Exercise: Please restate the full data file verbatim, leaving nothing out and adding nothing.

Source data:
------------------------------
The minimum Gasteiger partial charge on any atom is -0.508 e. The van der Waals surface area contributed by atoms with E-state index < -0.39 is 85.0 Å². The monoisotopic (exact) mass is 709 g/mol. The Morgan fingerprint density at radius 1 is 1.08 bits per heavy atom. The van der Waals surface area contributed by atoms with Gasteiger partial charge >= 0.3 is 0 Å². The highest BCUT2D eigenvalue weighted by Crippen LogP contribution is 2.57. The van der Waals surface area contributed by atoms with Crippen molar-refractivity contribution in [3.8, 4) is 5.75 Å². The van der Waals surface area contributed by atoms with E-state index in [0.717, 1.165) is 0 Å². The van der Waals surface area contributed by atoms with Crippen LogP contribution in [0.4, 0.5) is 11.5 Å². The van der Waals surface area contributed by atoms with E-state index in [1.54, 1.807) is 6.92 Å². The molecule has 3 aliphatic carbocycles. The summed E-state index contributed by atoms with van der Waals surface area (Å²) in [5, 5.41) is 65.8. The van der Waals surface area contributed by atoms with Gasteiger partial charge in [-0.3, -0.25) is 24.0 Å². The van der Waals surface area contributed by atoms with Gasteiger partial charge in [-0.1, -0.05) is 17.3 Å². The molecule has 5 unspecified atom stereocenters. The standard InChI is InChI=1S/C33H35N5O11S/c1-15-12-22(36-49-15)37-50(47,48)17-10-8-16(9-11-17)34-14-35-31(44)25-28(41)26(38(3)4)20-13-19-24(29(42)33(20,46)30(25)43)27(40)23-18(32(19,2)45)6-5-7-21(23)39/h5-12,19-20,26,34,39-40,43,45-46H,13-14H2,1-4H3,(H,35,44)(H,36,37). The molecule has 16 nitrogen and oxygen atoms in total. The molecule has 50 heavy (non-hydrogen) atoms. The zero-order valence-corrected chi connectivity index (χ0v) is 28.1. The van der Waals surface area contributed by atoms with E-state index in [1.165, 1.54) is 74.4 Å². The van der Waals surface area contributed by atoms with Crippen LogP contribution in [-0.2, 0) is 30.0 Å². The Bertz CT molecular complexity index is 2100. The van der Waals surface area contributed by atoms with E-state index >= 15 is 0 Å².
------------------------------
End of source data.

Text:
The minimum Gasteiger partial charge on any atom is -0.508 e. The van der Waals surface area contributed by atoms with E-state index < -0.39 is 85.0 Å². The monoisotopic (exact) mass is 709 g/mol. The Morgan fingerprint density at radius 1 is 1.08 bits per heavy atom. The van der Waals surface area contributed by atoms with Gasteiger partial charge >= 0.3 is 0 Å². The highest BCUT2D eigenvalue weighted by Crippen LogP contribution is 2.57. The van der Waals surface area contributed by atoms with Crippen molar-refractivity contribution in [3.8, 4) is 5.75 Å². The van der Waals surface area contributed by atoms with E-state index in [0.717, 1.165) is 0 Å². The van der Waals surface area contributed by atoms with Crippen LogP contribution in [0.4, 0.5) is 11.5 Å². The van der Waals surface area contributed by atoms with E-state index in [1.54, 1.807) is 6.92 Å². The molecule has 3 aliphatic carbocycles. The summed E-state index contributed by atoms with van der Waals surface area (Å²) in [5, 5.41) is 65.8. The van der Waals surface area contributed by atoms with Gasteiger partial charge in [-0.3, -0.25) is 24.0 Å². The van der Waals surface area contributed by atoms with Gasteiger partial charge in [-0.1, -0.05) is 17.3 Å². The molecule has 5 unspecified atom stereocenters. The standard InChI is InChI=1S/C33H35N5O11S/c1-15-12-22(36-49-15)37-50(47,48)17-10-8-16(9-11-17)34-14-35-31(44)25-28(41)26(38(3)4)20-13-19-24(29(42)33(20,46)30(25)43)27(40)23-18(32(19,2)45)6-5-7-21(23)39/h5-12,19-20,26,34,39-40,43,45-46H,13-14H2,1-4H3,(H,35,44)(H,36,37). The molecule has 16 nitrogen and oxygen atoms in total. The molecule has 50 heavy (non-hydrogen) atoms. The zero-order valence-corrected chi connectivity index (χ0v) is 28.1. The van der Waals surface area contributed by atoms with E-state index in [1.165, 1.54) is 74.4 Å². The van der Waals surface area contributed by atoms with Crippen LogP contribution in [-0.2, 0) is 30.0 Å². The Bertz CT molecular complexity index is 2100. The van der Waals surface area contributed by atoms with E-state index >= 15 is 0 Å².